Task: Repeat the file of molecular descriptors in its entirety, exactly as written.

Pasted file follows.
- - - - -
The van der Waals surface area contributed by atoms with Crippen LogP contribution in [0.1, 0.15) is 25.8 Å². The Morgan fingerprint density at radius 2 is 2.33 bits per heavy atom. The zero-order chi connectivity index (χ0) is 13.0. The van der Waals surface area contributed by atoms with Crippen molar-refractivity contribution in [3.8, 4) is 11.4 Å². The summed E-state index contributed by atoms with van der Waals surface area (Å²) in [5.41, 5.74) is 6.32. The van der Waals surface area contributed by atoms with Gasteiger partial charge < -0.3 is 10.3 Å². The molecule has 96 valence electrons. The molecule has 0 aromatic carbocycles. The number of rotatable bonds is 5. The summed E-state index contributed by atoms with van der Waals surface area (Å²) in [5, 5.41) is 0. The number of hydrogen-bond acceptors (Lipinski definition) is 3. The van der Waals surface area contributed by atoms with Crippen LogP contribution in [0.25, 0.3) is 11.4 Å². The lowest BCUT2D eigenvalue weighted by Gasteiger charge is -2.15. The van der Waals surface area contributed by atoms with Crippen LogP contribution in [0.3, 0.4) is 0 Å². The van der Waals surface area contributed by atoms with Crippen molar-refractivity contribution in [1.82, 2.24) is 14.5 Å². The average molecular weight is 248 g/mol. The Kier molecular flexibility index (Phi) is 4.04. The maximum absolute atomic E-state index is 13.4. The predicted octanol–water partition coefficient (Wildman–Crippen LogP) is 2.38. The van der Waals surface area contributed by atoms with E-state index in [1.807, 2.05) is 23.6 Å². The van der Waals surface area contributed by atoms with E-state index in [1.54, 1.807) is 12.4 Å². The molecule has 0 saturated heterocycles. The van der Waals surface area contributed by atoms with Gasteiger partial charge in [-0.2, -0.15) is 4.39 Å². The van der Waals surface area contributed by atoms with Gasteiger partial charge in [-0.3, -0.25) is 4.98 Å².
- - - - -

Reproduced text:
The van der Waals surface area contributed by atoms with Crippen LogP contribution in [0.1, 0.15) is 25.8 Å². The Morgan fingerprint density at radius 2 is 2.33 bits per heavy atom. The zero-order chi connectivity index (χ0) is 13.0. The van der Waals surface area contributed by atoms with Crippen molar-refractivity contribution in [3.8, 4) is 11.4 Å². The summed E-state index contributed by atoms with van der Waals surface area (Å²) in [5.41, 5.74) is 6.32. The van der Waals surface area contributed by atoms with Gasteiger partial charge < -0.3 is 10.3 Å². The molecule has 96 valence electrons. The molecule has 0 aromatic carbocycles. The number of rotatable bonds is 5. The summed E-state index contributed by atoms with van der Waals surface area (Å²) in [5, 5.41) is 0. The number of hydrogen-bond acceptors (Lipinski definition) is 3. The van der Waals surface area contributed by atoms with Crippen LogP contribution in [0.25, 0.3) is 11.4 Å². The lowest BCUT2D eigenvalue weighted by Gasteiger charge is -2.15. The van der Waals surface area contributed by atoms with Crippen LogP contribution in [0.3, 0.4) is 0 Å². The van der Waals surface area contributed by atoms with Crippen molar-refractivity contribution in [1.82, 2.24) is 14.5 Å². The average molecular weight is 248 g/mol. The Kier molecular flexibility index (Phi) is 4.04. The maximum absolute atomic E-state index is 13.4. The predicted octanol–water partition coefficient (Wildman–Crippen LogP) is 2.38. The van der Waals surface area contributed by atoms with E-state index in [1.807, 2.05) is 23.6 Å². The van der Waals surface area contributed by atoms with E-state index in [1.54, 1.807) is 12.4 Å². The molecule has 0 saturated heterocycles. The van der Waals surface area contributed by atoms with Gasteiger partial charge in [-0.2, -0.15) is 4.39 Å². The van der Waals surface area contributed by atoms with Gasteiger partial charge in [-0.3, -0.25) is 4.98 Å².